MY INTRO TO MOTHERHOOD
Updated: Aug 10, 2018
I got tagged in an Instagram post by my lovely friend Natale (The Floral Anchor) to share how I felt in those first few weeks and months of becoming a mum for the first time. It got me thinking about all those overwhelming emotions, so many that I couldn't just sum them up in one picture.
As soon as you announce you're expecting your first baby, the advice starts rolling in… and it is endless. But for all the advice, and everything people have to say about becoming a mum, there sure are a lot of things they don't say. If you ask any woman about becoming a mum, they can give you a full, blow by blow account of the birth (including all the gory details) but most seem to neglect to tell you just how that is actually the easy part. They forget to mention those few days/ weeks perhaps even months after giving birth, where they struggled to keep their head above water.
Why is that?
Well firstly, I think it takes a really strong person to actually admit that they feel like they are failing every day. And that the fear that we are constantly getting it wrong comes from the massive misconception we are all fed about what it takes to be a parent. Secondly, if we could actually put into works how hard it can actually be to be a parent, I'm not sure we would do it!
There is so much that you don't get told about being a parent, and so much that you don't dare share with other people because you are shit scared that it makes you the worst mum ever.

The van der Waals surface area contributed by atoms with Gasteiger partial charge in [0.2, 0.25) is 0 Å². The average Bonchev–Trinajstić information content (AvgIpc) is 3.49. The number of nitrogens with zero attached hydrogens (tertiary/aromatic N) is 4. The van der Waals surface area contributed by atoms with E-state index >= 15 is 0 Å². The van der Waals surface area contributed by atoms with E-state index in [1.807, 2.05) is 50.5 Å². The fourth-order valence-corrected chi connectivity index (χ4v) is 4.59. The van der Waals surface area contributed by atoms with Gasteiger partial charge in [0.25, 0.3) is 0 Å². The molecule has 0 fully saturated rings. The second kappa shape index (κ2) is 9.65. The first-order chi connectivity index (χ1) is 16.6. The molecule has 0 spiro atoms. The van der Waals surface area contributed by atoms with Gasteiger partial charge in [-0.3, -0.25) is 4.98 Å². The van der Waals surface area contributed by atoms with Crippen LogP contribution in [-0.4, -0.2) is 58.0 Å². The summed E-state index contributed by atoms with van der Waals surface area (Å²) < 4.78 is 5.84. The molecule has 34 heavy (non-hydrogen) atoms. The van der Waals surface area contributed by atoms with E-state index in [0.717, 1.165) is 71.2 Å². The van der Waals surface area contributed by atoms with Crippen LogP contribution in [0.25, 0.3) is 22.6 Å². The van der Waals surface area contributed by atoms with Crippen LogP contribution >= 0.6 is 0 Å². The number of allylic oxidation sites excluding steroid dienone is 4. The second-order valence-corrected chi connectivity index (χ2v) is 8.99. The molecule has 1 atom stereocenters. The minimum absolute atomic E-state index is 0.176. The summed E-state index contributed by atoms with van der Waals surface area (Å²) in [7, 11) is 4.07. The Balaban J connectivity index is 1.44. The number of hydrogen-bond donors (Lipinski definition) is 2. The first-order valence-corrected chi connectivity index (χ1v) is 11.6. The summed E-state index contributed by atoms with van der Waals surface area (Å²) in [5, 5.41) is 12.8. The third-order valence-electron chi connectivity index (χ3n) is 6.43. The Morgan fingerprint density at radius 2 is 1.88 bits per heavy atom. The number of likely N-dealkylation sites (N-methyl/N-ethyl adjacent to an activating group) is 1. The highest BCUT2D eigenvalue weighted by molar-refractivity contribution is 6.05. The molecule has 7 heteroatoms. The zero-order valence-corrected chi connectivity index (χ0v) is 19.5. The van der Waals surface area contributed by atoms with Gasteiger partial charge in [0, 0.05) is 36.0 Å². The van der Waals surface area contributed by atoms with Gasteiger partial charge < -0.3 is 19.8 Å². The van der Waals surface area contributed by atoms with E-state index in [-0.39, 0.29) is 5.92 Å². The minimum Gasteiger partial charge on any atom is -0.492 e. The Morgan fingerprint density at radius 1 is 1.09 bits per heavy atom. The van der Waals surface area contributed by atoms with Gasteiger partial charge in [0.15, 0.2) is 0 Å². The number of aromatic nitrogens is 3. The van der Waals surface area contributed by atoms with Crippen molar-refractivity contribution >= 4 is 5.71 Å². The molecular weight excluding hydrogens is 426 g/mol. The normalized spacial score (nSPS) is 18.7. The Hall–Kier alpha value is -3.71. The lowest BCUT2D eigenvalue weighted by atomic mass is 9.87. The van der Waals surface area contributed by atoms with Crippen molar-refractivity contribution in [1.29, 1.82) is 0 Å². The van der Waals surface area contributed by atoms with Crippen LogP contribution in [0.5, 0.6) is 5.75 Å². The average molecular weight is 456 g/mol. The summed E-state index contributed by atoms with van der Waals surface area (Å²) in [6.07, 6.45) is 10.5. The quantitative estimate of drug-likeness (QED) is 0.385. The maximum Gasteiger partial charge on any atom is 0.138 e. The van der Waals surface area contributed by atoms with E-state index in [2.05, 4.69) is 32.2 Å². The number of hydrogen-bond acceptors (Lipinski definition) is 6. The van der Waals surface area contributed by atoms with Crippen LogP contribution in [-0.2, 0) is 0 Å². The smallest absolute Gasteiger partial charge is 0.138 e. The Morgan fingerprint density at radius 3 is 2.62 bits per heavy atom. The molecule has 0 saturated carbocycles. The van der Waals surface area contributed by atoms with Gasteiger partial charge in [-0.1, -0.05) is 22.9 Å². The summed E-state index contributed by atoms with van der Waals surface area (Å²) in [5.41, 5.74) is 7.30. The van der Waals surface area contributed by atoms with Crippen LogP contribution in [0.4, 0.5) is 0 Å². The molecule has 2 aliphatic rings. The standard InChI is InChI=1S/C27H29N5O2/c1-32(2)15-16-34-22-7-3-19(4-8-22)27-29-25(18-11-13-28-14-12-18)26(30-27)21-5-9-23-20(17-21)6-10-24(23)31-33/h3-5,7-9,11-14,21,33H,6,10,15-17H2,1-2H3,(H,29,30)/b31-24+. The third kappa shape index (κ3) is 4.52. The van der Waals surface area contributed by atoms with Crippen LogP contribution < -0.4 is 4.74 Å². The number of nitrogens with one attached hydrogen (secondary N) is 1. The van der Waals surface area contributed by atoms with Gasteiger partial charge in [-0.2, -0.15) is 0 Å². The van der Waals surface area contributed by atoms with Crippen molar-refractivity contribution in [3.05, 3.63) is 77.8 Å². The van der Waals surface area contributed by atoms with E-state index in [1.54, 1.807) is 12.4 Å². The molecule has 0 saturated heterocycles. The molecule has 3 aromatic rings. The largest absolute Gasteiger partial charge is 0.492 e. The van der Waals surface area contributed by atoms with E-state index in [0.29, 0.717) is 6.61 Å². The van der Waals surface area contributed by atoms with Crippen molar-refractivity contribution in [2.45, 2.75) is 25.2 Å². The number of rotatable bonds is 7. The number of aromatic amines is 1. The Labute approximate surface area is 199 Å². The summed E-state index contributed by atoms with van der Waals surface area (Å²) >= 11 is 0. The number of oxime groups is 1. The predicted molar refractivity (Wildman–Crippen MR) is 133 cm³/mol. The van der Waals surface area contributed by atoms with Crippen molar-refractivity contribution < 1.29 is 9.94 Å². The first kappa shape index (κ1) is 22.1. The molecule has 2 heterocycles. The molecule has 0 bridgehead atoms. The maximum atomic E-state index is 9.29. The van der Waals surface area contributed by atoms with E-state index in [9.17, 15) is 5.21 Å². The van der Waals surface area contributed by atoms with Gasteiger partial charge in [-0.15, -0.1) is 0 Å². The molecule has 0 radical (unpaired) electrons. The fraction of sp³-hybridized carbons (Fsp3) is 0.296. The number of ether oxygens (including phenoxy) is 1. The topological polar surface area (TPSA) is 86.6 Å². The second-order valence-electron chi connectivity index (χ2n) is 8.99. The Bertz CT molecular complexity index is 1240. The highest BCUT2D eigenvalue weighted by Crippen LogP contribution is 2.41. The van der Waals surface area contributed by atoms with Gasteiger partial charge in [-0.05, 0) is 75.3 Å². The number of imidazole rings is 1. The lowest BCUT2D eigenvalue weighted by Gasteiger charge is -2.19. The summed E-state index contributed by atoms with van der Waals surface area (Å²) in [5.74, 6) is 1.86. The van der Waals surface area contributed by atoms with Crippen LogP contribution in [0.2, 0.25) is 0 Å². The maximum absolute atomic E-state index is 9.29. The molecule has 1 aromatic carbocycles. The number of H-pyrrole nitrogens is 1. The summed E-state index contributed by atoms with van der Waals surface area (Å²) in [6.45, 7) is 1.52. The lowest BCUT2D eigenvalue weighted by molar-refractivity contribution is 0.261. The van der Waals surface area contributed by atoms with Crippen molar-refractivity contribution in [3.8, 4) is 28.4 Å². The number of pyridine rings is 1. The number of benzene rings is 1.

I have never been an over emotional person, or particularly empathetic. I used to wonder if actually I was a little too hard, or cold, as I watched other people react so much more strongly than I ever did to sad stories or misfortunes. Then I had Frank and everything changed. I have since learned, that having a baby actually (scientifically!) changes your brain. You get a rewire. No one told me that I would react to being a mum in this way… that my brain would actually change… that I would start feeling empathy towards other peoples children. That I would want to keep them safe. That I would be so full of love for such a small little thing that I could hardly contain it.
Those first few weeks of being a mum I was over whelmed to say the least. I had been in labour for 4 days, and then in hospital for a further week, during which Matt had hardly left my side, but now paternity leave was over - he needed to return to work. I was alone. I think it was even worse, because Frank had been in intensive care and was being fed by a tube for a few days, I didn't get that first few days of tiredness, and someone was watching over every breath frank made. I knew he was getting the best care, and I managed to get some rest; get my strength back before I was then thrown full pelt into motherhood.
When we left the hospital, I couldn’t believe they were actually just letting me leave - where was the "test" to make sure I was ready? To make sure I was going to be a good mum?
I have always been quite a confident person, but those first few weeks… I went from someone who had a great job, that I was really good at… Someone who was used to doing well, succeeding, and being assertive and confident in all my decisions. My house was still clean and tidy, I was still cooking (hell, I even found time to BAKE?!) I still got showered, dressed, and made up, every day. But inside, I was second guessing myself constantly, feeling so over whelmed and out of my depth that I just couldn’t understand why I couldn’t get it right. Why weren't the anti colic bottles/ remedies working, should I have tried harder to breastfeed, would I be better giving my super hungry baby formula, why did it feel like I was doing everything wrong…???